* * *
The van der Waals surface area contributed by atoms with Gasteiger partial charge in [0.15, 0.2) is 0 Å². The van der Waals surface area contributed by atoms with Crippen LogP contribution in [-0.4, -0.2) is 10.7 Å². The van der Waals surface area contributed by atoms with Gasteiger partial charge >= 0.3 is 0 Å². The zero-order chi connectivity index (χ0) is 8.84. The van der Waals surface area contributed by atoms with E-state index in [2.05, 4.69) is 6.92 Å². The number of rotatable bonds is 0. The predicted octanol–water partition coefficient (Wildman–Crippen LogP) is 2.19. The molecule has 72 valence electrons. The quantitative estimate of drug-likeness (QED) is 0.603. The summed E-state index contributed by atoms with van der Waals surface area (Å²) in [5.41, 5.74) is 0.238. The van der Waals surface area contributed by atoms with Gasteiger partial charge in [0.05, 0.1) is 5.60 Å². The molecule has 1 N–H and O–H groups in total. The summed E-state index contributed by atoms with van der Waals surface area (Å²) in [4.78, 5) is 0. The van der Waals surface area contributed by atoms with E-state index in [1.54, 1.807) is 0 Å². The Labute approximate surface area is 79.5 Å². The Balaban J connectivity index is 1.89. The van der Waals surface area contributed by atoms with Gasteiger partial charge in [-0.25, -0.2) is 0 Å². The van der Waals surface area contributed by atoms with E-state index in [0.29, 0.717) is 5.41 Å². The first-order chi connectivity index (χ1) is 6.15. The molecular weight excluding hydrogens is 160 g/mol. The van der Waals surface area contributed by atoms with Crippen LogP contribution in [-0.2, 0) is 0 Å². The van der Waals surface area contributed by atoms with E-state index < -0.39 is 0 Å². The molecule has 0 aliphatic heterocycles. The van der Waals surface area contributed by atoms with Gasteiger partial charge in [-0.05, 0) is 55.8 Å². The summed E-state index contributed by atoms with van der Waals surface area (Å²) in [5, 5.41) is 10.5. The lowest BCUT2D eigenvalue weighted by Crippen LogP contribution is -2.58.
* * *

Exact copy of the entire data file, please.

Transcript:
The van der Waals surface area contributed by atoms with Gasteiger partial charge in [0.15, 0.2) is 0 Å². The van der Waals surface area contributed by atoms with Crippen LogP contribution in [-0.4, -0.2) is 10.7 Å². The van der Waals surface area contributed by atoms with Gasteiger partial charge >= 0.3 is 0 Å². The zero-order chi connectivity index (χ0) is 8.84. The van der Waals surface area contributed by atoms with E-state index in [2.05, 4.69) is 6.92 Å². The number of rotatable bonds is 0. The predicted octanol–water partition coefficient (Wildman–Crippen LogP) is 2.19. The molecule has 72 valence electrons. The quantitative estimate of drug-likeness (QED) is 0.603. The summed E-state index contributed by atoms with van der Waals surface area (Å²) in [5.41, 5.74) is 0.238. The van der Waals surface area contributed by atoms with Gasteiger partial charge in [0.05, 0.1) is 5.60 Å². The molecule has 1 N–H and O–H groups in total. The summed E-state index contributed by atoms with van der Waals surface area (Å²) in [4.78, 5) is 0. The van der Waals surface area contributed by atoms with E-state index in [1.54, 1.807) is 0 Å². The Labute approximate surface area is 79.5 Å². The Balaban J connectivity index is 1.89. The van der Waals surface area contributed by atoms with Gasteiger partial charge in [-0.25, -0.2) is 0 Å². The van der Waals surface area contributed by atoms with E-state index in [0.29, 0.717) is 5.41 Å². The first-order chi connectivity index (χ1) is 6.15. The molecular weight excluding hydrogens is 160 g/mol. The van der Waals surface area contributed by atoms with Crippen LogP contribution in [-0.2, 0) is 0 Å². The van der Waals surface area contributed by atoms with E-state index < -0.39 is 0 Å². The molecule has 0 aliphatic heterocycles. The van der Waals surface area contributed by atoms with Gasteiger partial charge in [-0.05, 0) is 55.8 Å². The summed E-state index contributed by atoms with van der Waals surface area (Å²) in [5, 5.41) is 10.5. The lowest BCUT2D eigenvalue weighted by Crippen LogP contribution is -2.58.